“Studies show that if you have diverse gut microbiome — not just species but more diversity of the type of bacteria in the gut — it’s actually more protective for cancer,” she says. But it’s not always as simple as taking pills from the store.
“The problem with over-the-counter probiotic capsules is that they break apart in the stomach,” Chumsri explains. The stomach’s low pH can kill the bacteria before it reaches the rest of the gut, so researchers are looking at other options.
As scientists have learned how integral gut bacteria is to the immune system, the microbiome has received more attention in cancer research.
“Although our immune (system) originally evolved to fight microbes, it has actually become tolerant of some of them, and they shape how our immune system functions,” Wargo says. “Depending on what the bugs look like, your gut can influence your response to immunotherapy.”
Two studies in 2015 found that the microbiomes of mice can affect how well they respond to checkpoint inhibitor drugs and that researchers could change their microbiomes to improve the mice’s response. More recent research involving patients with cancer has found that differences in gut bacteria composition are linked to survival rates after bone marrow/stem cell transplants and may be able to reduce GI side effects from cancer treatment.
“I see a lot of patients referred to me with diarrhea and colitis,” says Dr. Pankaj Vashi, a gastroenterologist and vice chief of staff at Cancer Treatment Centers of America (CTCA) in Chicago. “If you give them doses of good bacteria (during) immunotherapy, it can reduce the incidence of colitis.” Vashi has seen other patients experience lower levels of toxicity to immunotherapy for kidney or lung cancer if their gut microbiome has the right mix of bacteria.
The question is whether it’s possible to modify patients’ microbiomes to achieve better response rates or less toxicity with cancer treatments. The most progress with these experiments is seen in patients with melanoma.
A study published in 2017 by Wargo and colleagues examined the gut microbiome of 112 patients with melanoma receiving anti-PD-1 immunotherapy, which not only kill cancer cells directly but block a pathway that protects tumor cells from the components of the immune system that fight cancer. Patients who responded to the therapy had higher rates of diversity and more Ruminococcaceae bacteria. It was research such as this that inspired Cohen to see if he could improve the diversity of his microbiome.
“Your microbiome is totally dependent on what you eat,” Vashi says. “If you eat a lot of fast foods and synthetic foods, you’re going to have issues with your gut microbiome.”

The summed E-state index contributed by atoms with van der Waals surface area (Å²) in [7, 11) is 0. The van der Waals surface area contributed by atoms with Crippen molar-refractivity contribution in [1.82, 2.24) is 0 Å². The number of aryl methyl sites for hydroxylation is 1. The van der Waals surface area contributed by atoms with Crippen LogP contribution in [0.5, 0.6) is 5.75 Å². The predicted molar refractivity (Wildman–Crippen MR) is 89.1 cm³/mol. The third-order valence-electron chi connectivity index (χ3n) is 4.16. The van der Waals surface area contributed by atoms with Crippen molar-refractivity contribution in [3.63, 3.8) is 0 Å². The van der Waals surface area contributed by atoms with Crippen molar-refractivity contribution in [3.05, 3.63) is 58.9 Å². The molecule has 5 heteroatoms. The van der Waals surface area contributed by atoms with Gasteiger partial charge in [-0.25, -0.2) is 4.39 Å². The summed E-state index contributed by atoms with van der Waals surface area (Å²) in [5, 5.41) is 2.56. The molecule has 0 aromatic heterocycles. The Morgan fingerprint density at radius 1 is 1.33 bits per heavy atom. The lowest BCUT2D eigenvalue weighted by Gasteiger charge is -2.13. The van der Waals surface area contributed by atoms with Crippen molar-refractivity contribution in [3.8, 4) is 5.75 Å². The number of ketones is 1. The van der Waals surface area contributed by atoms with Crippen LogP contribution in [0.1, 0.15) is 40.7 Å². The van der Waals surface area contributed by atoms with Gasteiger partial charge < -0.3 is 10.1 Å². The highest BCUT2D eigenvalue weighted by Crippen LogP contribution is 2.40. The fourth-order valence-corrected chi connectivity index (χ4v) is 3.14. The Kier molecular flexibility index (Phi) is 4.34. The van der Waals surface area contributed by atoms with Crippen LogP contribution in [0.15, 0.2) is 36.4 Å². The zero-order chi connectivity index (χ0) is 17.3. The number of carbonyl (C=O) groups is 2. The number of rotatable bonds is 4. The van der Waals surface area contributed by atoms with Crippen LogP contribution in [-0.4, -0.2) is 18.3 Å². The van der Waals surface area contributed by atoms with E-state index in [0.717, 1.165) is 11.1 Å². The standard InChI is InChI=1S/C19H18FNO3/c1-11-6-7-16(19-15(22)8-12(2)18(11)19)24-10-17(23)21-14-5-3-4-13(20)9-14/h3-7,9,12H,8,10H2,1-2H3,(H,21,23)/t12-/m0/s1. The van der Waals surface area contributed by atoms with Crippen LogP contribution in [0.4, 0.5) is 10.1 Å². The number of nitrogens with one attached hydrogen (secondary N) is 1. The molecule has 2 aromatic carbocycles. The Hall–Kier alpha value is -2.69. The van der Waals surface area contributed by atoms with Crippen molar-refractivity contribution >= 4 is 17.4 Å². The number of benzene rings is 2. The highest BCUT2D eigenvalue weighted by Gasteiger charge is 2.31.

Those who eat lots of fruits, vegetables, lentils and legumes, however, tend to experience fewer side effects and have better outcomes overall.
Cohen was already eating a mostly whole food vegan diet, with occasional eggs or cheese. But after receiving his diagnosis, he increased his intake of probiotic-rich foods and reduced his carbohydrates, having read that spikes in insulin after eating carbs can negatively affect tumor microenvironments. He swapped out healthy grains such as oatmeal and quinoa for fermented foods such as miso, kombucha, sauerkraut, a liquid probiotic drink and nondairy yogurts fortified with extra bacteria.
He signed up as a participant in his own study — the one he was conducting with Wargo and others that had received funding the day he received his diagnosis — so he could analyze changes in his microbiome. Three months after his initial microbiome sample, he was startled to find less biodiversity in his gut than when he started. He stayed on the diet and analyzed another sample three months later: Again, it had less biodiversity than his first sample.
“I needed to do something, so I decreased the amount of probiotic food and increased healthy grains — quinoa, buckwheat, oatmeal, maybe 2 to 3 tablespoons a day of a healthy whole-grain mush,” he says. Another three months later, his microbiome’s diversity was better than it had been at the start of the study. Though he can’t be sure of the exact cause, it seemed that increasing his healthy microorganisms with extra food-based probiotics while decreasing prebiotics led to dysbiosis, an imbalance in his gut bacteria, and a decrease in the diversity of his gut bacteria.
Cohen, Wargo and their colleagues presented preliminary findings of that study in 2019. Among 46 patients with melanoma, those who ate a high-fiber diet rich in whole grains, fruits and vegetables were five times more likely to respond to anti-PD-1 therapy than those who had a low-fiber diet. And those who took probiotic supplements tended to have lower microbiome diversity.
“What’s interesting about the microbiome is that it’s far more complex than we know,” Cohen says. Cohen underwent surgery in June 2018 that removed the entire tumor and then continued taking Opdivo. He has had no evidence of disease since then.
The most recent breakthrough has replicated in humans a study previously done in mice. Two studies in February 2021 showed that fecal transplants from patients with melanoma who responded to checkpoint inhibitor therapy could turn some nonresponders into responders. In the phase 1 trial led by Dr. Gal Markel of the Sheba Institute in Israel, in which Wargo was involved, 10 patients with metastatic melanoma who had not responded to anti-PD-1 therapy received fecal transplants from patients who had responded. Two of the 10 patients then partially responded, and one had a complete response.
The other study, from the University of Pittsburgh Medical Center, involved 15 patients with advanced melanoma who had not responded to a combination treatment with Keytruda (pembrolizumab) and Opdivo.